I return to the Family Home site this time to Sift through the dirt looking for Family artifacts.
Filmed in the Fall of 2019 we uncover a Chauffeur's pin that belonged to my Great Aunt Kathryn's husband William Ernest Thrower.
The pin dates back to 1935-36 # 51927 from California.
a little bit about William Thrower he was a World War I United States Army veteran having served from March 26 1917 to July 2 1919.
Sergeant William E. Thrower 81 Division 324 Infantry, Company K of the American Expeditionary Forces .
Buried in Golden Gate National Cemetery in San Bruno, Ca 1895-1965
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kind of a cool old mining bond, i was going through some files and papers and wondered if this ever paid off?
Here is an interesting article that focuses mostly on the Kalgoorlie Gold Rush of 1893. I'm sure there are some here who would have tales to tell of this rush.
I had to stop and contemplate the following occurrences. In the past ~week we've seen/heard of three absolutely historical US metal detecting finds. Idaho Peg discovered that her chunk of silver from Florida's Treasure Coast is quite likely from the 1715 Fleet, one of the two or three most famous treasures found in the Western Hemisphere. 2Valen reports on his multi-year quest for a Civil War cache which preliminarily produces a soldier's possessions including eight gold coins, four of which he is rewarded and displays here. Then Goldbrick tells us about his amazing 1849 privately minted $5 gold piece from the first year of the California Gold Rush. Has this sunk in: 1715 Fleet (lost in a hurricane on its way to Spain) silver coins, US Civil War gold coin cache, and California Gold Rush rare privately minted coin? I don't know what history is still taught in schools but I sure hope these finds represent it. It excites me just reading about these; I can't imagine how I would feel if I were experiencing them first hand! 'Bucket List' labelling doesn't do them justice.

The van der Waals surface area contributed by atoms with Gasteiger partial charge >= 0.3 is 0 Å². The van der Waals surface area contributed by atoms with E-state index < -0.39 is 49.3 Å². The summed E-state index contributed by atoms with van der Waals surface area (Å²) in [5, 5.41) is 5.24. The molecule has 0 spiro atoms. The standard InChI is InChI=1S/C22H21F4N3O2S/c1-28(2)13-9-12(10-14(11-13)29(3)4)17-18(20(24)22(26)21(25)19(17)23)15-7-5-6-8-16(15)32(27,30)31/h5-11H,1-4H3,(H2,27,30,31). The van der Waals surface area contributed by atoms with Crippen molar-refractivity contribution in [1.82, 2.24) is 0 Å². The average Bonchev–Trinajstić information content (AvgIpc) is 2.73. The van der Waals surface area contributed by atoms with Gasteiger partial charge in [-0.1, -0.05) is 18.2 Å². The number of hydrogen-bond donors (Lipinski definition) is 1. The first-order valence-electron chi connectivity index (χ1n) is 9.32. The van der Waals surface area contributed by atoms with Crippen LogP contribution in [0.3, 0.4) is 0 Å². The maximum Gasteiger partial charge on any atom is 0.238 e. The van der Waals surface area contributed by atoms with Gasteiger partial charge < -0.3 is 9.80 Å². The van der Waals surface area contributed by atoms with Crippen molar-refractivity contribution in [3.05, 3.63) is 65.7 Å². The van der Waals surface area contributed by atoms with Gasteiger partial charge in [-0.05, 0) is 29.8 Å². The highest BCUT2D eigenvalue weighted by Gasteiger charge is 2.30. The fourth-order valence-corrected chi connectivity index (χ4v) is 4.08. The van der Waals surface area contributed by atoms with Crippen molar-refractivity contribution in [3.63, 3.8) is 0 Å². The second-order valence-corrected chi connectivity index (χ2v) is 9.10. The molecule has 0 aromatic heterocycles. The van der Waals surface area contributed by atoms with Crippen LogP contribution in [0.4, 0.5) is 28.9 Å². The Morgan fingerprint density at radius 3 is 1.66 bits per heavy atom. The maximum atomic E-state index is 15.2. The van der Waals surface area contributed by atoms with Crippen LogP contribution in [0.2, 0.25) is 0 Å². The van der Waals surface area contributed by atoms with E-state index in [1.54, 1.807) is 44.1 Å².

Top that, detectorprospector.com members (and I hope you do).